Neurons must develop characteristic and often complex morphologies to form functional circuits of the nervous system. Development of proper neuronal structure requires precise regulation of multiple cellular processes, including axon formation, outgrowth and branching [1–4]. Axon formation creates a distinct molecular and functional compartment of the neuron and the position of axon initiation is often critical for establishing neuronal polarity . Axons initiate and extend led by highly protrusive growth cones that sense environmental guidance cues. As growth cones advance, the axon shaft undergoes consolidation, a process that suppresses protrusive activity behind the growth cone and maintains axon polarity . Axon branching and/or the extension of multiple axons allow neurons to innervate multiple targets [2, 6]. The formation of axon branches in specific locations and prevention of branching at inappropriate sites requires local regulation of signals that promote or suppress protrusions. These processes are critical for neuronal development, yet the mechanisms that regulate axon formation, consolidation and branching in the complex in vivo environment remain poorly understood.
Precise regulation of filamentous actin (F-actin) dynamics is essential for the cell motility processes underlying neuronal morphogenesis [1, 4, 7, 8]. A necessary first step in axon formation is accumulation of F-actin at the initiation site, which was first shown in situ during axonogenesis in grasshopper sensory neurons . In addition, the organization of F-actin into filopodia is a key prerequisite for neurite formation in cultured mouse cortical neurons . In Caenorhabditis elegans, the specific site of F-actin accumulation and axon formation is determined by extracellular UNC-6/netrin, which locally activates a signaling pathway that controls the actin regulatory protein MIG10/lamellipodin [11, 12]. In mammalian in vitro models of neuronal polarization, actin regulation is also a critical convergence point for polarity signals (reviewed in [13, 14]). Nonetheless, our understanding of the mechanisms controlling the process of initial axon emergence from the cell body and the underlying actin rearrangements in vivo is far from complete.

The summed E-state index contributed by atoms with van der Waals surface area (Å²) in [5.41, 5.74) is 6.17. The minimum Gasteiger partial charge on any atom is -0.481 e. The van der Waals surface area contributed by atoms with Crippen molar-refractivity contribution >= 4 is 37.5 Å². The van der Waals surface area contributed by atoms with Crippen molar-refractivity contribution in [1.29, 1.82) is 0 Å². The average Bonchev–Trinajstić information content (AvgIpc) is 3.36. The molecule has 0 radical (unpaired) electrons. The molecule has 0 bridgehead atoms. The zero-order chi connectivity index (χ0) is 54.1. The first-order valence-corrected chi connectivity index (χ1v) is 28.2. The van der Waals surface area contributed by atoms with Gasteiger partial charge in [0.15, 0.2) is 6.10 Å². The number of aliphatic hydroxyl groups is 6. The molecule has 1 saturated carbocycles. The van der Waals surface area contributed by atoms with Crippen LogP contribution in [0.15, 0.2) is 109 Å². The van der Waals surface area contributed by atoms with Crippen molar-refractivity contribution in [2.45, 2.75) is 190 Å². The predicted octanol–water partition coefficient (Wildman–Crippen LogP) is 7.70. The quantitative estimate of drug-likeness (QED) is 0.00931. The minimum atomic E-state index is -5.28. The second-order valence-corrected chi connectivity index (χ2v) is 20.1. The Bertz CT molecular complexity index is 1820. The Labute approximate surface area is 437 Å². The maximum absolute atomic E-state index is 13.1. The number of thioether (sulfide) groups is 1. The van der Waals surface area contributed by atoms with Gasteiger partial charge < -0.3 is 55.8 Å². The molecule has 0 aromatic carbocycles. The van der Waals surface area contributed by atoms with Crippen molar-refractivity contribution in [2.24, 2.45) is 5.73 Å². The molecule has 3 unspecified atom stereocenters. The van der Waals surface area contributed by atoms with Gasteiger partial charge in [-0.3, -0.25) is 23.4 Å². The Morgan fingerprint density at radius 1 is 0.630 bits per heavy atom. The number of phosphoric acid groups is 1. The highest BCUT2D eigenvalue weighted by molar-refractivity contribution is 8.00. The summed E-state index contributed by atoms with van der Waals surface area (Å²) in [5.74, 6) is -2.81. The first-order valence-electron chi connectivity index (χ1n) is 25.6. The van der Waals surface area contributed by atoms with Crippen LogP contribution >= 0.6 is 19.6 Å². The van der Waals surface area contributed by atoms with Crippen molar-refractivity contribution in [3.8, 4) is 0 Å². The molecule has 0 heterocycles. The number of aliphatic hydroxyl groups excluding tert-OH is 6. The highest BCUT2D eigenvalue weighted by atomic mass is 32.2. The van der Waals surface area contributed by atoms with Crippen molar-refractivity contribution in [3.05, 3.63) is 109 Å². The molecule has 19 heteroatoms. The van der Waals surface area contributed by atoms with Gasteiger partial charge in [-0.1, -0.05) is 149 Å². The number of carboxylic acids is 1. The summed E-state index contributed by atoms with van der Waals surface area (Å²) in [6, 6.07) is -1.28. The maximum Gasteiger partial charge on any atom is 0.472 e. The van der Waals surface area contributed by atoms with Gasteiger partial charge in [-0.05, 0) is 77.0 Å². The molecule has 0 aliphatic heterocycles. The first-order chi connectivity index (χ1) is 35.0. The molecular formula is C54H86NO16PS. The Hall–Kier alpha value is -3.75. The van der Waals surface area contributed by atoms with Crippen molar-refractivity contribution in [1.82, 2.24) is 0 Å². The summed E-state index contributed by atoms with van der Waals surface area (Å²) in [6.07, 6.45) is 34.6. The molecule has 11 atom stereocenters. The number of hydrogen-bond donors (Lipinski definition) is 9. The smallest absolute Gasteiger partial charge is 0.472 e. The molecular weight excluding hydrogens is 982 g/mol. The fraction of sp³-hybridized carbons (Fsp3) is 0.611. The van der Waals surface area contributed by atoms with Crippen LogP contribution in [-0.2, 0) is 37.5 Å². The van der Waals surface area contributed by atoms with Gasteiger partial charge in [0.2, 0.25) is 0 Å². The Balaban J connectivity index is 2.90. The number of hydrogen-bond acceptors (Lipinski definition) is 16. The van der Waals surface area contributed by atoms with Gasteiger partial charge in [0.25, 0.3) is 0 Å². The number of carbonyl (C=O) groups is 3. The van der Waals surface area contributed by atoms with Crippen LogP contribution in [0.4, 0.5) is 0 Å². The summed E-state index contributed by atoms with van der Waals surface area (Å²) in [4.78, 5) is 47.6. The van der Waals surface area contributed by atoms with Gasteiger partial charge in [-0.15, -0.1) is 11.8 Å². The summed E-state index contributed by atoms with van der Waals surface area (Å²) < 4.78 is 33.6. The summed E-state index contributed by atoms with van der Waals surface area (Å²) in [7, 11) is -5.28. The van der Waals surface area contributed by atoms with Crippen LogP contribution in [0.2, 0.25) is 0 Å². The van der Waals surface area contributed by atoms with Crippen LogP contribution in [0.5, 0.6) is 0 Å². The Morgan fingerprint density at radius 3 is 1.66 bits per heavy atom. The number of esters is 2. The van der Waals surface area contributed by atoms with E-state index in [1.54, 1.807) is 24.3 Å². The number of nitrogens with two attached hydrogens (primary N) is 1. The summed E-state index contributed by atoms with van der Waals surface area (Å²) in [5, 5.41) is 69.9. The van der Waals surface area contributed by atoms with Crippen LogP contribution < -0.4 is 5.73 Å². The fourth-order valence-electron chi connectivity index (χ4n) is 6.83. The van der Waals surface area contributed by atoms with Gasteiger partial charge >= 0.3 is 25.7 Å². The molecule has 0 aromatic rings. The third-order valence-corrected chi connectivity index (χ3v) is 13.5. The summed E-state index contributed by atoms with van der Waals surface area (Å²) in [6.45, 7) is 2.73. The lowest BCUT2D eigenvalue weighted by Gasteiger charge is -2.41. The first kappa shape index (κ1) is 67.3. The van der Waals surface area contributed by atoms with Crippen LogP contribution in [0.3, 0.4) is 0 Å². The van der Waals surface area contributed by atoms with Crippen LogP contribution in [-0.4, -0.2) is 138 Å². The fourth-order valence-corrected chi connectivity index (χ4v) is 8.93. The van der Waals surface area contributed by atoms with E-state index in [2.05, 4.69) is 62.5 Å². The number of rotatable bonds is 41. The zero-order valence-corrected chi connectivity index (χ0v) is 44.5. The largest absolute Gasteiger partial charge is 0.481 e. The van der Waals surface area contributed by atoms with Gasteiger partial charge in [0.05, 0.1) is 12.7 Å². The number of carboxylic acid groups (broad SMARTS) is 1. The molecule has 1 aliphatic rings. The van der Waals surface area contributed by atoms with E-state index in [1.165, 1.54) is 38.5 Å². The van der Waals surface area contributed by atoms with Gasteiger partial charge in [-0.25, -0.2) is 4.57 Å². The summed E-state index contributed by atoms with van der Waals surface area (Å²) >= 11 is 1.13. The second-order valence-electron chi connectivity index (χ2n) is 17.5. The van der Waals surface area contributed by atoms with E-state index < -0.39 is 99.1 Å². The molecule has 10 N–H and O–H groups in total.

During outgrowth, the polarized structure of axons must be established and maintained by consolidation along the axon shaft and restriction of F-actin-based protrusions to the growth cone [1, 4]. In vitro, consolidation is mediated in part by Rho-kinase inhibition of F-actin at the growth cone neck . Along the axon shaft, calpain proteolytic activity is required to inhibit protrusive activity by reducing levels of cortactin, an actin regulator . Thus, active suppression of F-actin protrusive activity along the axon shaft is required for proper axon extension and to prevent ectopic branching. To date, the process of axon consolidation in vivo has not been investigated.
The formation of axon branches also relies on dynamic rearrangements of the actin cytoskeleton [4, 6, 17–19]. Axon branching can occur by at least two distinct modes: growth cone bifurcation or interstitial branching off the axon shaft [2, 6, 17]. Although bifurcation is necessary for sensory axon target innervation in vivo[20, 21], the cytoskeletal rearrangements involved in this process are largely unknown. Interstitial branching appears to be the predominant branching mode in most neuron types studied thus far [2, 6, 22–24]. During interstitial branching in cultured cortical neurons, F-actin accumulates at branch initiation points and actin polymerization is required for branch formation [25, 26]. Branch promoting factors have been shown to act through derepression of calpain-mediated consolidation, thereby releasing the inhibition of F-actin polymerization . Still, little is known about the dynamics of axon branching or the underlying F-actin rearrangements in vivo. Studies using live imaging of F-actin in vitro have been instrumental to our understanding of axon formation, outgrowth and branching [1, 4, 15, 25, 26]. Here, we image F-actin during neuronal morphogenesis in intact embryos, where axons must integrate multiple signals that influence their motility.